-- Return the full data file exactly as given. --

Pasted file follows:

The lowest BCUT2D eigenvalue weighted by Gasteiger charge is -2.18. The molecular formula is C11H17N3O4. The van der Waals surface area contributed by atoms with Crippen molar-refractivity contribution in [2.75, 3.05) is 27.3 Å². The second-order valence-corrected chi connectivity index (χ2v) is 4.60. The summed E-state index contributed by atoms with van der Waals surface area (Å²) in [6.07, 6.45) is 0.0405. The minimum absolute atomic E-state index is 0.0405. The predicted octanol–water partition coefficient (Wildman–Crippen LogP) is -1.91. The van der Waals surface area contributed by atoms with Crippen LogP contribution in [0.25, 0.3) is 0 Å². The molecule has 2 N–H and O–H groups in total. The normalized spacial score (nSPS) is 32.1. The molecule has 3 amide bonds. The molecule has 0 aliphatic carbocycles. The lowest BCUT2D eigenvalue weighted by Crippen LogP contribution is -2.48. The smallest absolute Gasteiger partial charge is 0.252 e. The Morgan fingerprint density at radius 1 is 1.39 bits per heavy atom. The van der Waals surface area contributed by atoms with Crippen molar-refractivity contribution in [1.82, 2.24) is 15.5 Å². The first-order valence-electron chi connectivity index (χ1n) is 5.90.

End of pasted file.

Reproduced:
The lowest BCUT2D eigenvalue weighted by Gasteiger charge is -2.18. The molecular formula is C11H17N3O4. The van der Waals surface area contributed by atoms with Crippen molar-refractivity contribution in [2.75, 3.05) is 27.3 Å². The second-order valence-corrected chi connectivity index (χ2v) is 4.60. The summed E-state index contributed by atoms with van der Waals surface area (Å²) in [6.07, 6.45) is 0.0405. The minimum absolute atomic E-state index is 0.0405. The predicted octanol–water partition coefficient (Wildman–Crippen LogP) is -1.91. The van der Waals surface area contributed by atoms with Crippen LogP contribution in [0.25, 0.3) is 0 Å². The molecule has 2 N–H and O–H groups in total. The normalized spacial score (nSPS) is 32.1. The molecule has 3 amide bonds. The molecule has 0 aliphatic carbocycles. The lowest BCUT2D eigenvalue weighted by Crippen LogP contribution is -2.48. The smallest absolute Gasteiger partial charge is 0.252 e. The Morgan fingerprint density at radius 1 is 1.39 bits per heavy atom. The van der Waals surface area contributed by atoms with Crippen molar-refractivity contribution in [1.82, 2.24) is 15.5 Å². The first-order valence-electron chi connectivity index (χ1n) is 5.90.